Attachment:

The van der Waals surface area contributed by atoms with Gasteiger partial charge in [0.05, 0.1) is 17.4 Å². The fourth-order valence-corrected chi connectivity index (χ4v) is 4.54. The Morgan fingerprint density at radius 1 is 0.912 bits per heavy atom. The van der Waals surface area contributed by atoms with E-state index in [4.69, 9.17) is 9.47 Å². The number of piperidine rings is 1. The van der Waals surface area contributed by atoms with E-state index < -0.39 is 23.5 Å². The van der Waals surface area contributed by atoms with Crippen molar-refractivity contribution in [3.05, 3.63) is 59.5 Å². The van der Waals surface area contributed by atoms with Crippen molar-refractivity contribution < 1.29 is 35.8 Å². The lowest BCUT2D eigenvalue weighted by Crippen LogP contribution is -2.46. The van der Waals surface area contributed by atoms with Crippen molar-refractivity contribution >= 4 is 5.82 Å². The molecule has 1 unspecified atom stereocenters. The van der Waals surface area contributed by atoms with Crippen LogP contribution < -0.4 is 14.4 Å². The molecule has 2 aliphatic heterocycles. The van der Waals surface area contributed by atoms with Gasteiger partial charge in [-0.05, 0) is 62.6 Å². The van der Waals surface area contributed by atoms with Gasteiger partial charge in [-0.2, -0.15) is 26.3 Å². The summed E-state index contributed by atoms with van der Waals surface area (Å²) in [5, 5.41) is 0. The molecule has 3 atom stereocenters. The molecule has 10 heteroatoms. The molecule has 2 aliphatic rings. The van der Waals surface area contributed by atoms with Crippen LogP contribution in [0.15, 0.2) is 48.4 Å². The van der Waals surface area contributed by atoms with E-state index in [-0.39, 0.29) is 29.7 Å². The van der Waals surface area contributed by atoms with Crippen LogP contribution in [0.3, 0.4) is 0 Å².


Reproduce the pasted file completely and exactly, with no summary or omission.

The van der Waals surface area contributed by atoms with Gasteiger partial charge in [0.05, 0.1) is 17.4 Å². The fourth-order valence-corrected chi connectivity index (χ4v) is 4.54. The Morgan fingerprint density at radius 1 is 0.912 bits per heavy atom. The van der Waals surface area contributed by atoms with E-state index in [4.69, 9.17) is 9.47 Å². The number of piperidine rings is 1. The van der Waals surface area contributed by atoms with E-state index < -0.39 is 23.5 Å². The van der Waals surface area contributed by atoms with Crippen molar-refractivity contribution in [3.05, 3.63) is 59.5 Å². The van der Waals surface area contributed by atoms with Crippen molar-refractivity contribution < 1.29 is 35.8 Å². The lowest BCUT2D eigenvalue weighted by Crippen LogP contribution is -2.46. The van der Waals surface area contributed by atoms with Crippen molar-refractivity contribution >= 4 is 5.82 Å². The molecule has 1 unspecified atom stereocenters. The van der Waals surface area contributed by atoms with Crippen LogP contribution < -0.4 is 14.4 Å². The molecule has 2 aliphatic heterocycles. The van der Waals surface area contributed by atoms with Gasteiger partial charge in [-0.05, 0) is 62.6 Å². The van der Waals surface area contributed by atoms with Gasteiger partial charge in [-0.2, -0.15) is 26.3 Å². The summed E-state index contributed by atoms with van der Waals surface area (Å²) in [5, 5.41) is 0. The molecule has 3 atom stereocenters. The molecule has 10 heteroatoms. The molecule has 2 aliphatic rings. The van der Waals surface area contributed by atoms with Crippen LogP contribution in [0.15, 0.2) is 48.4 Å². The van der Waals surface area contributed by atoms with E-state index in [-0.39, 0.29) is 29.7 Å². The van der Waals surface area contributed by atoms with Crippen LogP contribution in [0.3, 0.4) is 0 Å².